Agriculture is not merely a sector in Pakistan; it is the backbone of the nation economy. Approximately 42.3% of the labour force in Pakistan is engaged in agriculture, making it the largest employer in the country. From the lush green fields of Punjab to the terraced landscapes of Khyber Pakhtunkhwa, agriculture supports the livelihoods of countless rural communities, helping to reduce poverty and drive economic growth.
Realizing its importance, planners and policy makers are always keen to have reliable area and production statistics of agricultural crops well in time. Policy makers primarily need accurate and timely statistics for the important crops such as wheat, cotton, rice, sugarcane, maize etc. However, in recent years, due to persistent hikes in the prices of essential commodities like pulses, onions, potatoes, chilies and tomatoes these crops have also gained in economic importance.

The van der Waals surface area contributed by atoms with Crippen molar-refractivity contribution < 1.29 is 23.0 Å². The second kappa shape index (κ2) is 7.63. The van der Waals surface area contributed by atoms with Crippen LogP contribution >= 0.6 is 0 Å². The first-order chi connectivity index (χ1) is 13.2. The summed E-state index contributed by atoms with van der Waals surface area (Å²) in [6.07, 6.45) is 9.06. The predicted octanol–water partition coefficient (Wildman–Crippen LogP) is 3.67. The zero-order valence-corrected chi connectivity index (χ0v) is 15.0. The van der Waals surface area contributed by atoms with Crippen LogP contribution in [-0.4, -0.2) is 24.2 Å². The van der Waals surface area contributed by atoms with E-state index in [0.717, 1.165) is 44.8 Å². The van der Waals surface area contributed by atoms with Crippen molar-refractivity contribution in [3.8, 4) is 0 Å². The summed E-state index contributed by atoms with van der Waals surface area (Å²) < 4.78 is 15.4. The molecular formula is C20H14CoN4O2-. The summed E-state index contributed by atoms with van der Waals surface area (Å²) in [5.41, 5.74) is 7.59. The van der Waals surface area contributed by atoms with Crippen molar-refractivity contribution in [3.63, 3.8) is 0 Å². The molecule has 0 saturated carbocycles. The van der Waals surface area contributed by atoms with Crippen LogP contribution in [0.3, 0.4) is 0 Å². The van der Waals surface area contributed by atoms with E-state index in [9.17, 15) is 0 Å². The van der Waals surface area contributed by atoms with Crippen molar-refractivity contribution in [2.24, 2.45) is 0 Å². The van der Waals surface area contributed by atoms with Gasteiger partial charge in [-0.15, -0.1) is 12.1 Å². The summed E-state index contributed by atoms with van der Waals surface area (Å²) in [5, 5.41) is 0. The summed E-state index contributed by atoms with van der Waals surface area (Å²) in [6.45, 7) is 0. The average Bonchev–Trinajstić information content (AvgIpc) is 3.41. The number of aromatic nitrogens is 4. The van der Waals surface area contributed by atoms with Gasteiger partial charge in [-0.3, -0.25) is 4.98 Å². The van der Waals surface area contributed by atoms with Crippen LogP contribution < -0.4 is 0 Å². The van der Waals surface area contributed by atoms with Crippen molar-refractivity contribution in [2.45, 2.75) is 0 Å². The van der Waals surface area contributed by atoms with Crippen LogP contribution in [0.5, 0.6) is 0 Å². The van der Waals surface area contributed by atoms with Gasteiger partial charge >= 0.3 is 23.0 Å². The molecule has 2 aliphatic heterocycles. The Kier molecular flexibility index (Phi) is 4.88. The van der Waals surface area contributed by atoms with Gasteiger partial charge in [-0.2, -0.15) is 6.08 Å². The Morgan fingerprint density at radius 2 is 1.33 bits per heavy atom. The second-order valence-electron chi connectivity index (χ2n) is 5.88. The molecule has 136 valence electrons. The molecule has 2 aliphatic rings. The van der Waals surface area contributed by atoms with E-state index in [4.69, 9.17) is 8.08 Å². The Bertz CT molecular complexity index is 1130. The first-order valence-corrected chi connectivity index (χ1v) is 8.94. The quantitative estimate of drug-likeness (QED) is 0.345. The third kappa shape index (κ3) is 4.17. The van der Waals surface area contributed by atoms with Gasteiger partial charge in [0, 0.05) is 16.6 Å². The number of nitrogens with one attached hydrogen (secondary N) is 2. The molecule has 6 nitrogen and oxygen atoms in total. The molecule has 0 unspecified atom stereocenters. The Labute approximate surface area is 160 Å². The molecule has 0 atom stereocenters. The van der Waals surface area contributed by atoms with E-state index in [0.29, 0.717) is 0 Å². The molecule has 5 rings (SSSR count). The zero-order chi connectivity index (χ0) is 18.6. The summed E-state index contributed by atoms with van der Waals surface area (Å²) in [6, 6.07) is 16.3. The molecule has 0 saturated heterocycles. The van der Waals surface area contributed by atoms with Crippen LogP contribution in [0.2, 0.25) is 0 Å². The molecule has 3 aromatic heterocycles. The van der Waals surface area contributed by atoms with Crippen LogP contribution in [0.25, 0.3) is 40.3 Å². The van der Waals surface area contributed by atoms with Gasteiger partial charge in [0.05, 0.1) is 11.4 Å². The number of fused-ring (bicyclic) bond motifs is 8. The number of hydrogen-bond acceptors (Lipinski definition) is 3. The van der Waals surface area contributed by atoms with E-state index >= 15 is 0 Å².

The improvement in agriculture production systems will increase farm income, reduce consumer prices and enhance diverse food supplies besides generating an exportable surplus. During the post COVID-19 period, the steep rise in the price of various commodities has further enhanced the importance of this sector, especially for the countries who are net importers of food items. Realizing the importance of agriculture sector, the Government encourage financial inclusion activities in the agriculture sector to adopt new approaches in order to boost the productivity and exports, thus enhancing a rural development-driven economic growth.
• 67.1 million tons of sugarcane (5th largest global producer, behind Brazil, India, China & Thailand)
• 25.0 million tons of wheat (7th largest producer)
• 10.8 million tons of rice (10th largest producer)